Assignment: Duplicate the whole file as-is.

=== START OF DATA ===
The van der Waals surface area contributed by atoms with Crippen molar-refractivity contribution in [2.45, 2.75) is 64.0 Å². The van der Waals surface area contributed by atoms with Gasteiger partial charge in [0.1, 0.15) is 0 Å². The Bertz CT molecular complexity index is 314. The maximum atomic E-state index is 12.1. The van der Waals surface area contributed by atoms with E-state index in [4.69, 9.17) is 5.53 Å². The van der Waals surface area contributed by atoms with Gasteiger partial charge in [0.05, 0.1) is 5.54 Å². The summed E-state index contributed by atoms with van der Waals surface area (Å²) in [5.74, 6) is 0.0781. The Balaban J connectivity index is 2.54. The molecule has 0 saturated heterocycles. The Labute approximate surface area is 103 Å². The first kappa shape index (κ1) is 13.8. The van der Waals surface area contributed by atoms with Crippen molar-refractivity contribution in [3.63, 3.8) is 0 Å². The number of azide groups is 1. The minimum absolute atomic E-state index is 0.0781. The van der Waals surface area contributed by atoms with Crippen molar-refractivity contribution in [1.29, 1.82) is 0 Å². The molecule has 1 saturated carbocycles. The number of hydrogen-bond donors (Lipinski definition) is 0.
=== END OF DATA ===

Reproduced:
The van der Waals surface area contributed by atoms with Crippen molar-refractivity contribution in [2.45, 2.75) is 64.0 Å². The van der Waals surface area contributed by atoms with Gasteiger partial charge in [0.1, 0.15) is 0 Å². The Bertz CT molecular complexity index is 314. The maximum atomic E-state index is 12.1. The van der Waals surface area contributed by atoms with E-state index in [4.69, 9.17) is 5.53 Å². The van der Waals surface area contributed by atoms with Gasteiger partial charge in [0.05, 0.1) is 5.54 Å². The summed E-state index contributed by atoms with van der Waals surface area (Å²) in [5.74, 6) is 0.0781. The Balaban J connectivity index is 2.54. The molecule has 0 saturated heterocycles. The Labute approximate surface area is 103 Å². The first kappa shape index (κ1) is 13.8. The van der Waals surface area contributed by atoms with Crippen molar-refractivity contribution in [3.63, 3.8) is 0 Å². The number of azide groups is 1. The minimum absolute atomic E-state index is 0.0781. The van der Waals surface area contributed by atoms with Crippen molar-refractivity contribution in [1.29, 1.82) is 0 Å². The molecule has 1 saturated carbocycles. The number of hydrogen-bond donors (Lipinski definition) is 0.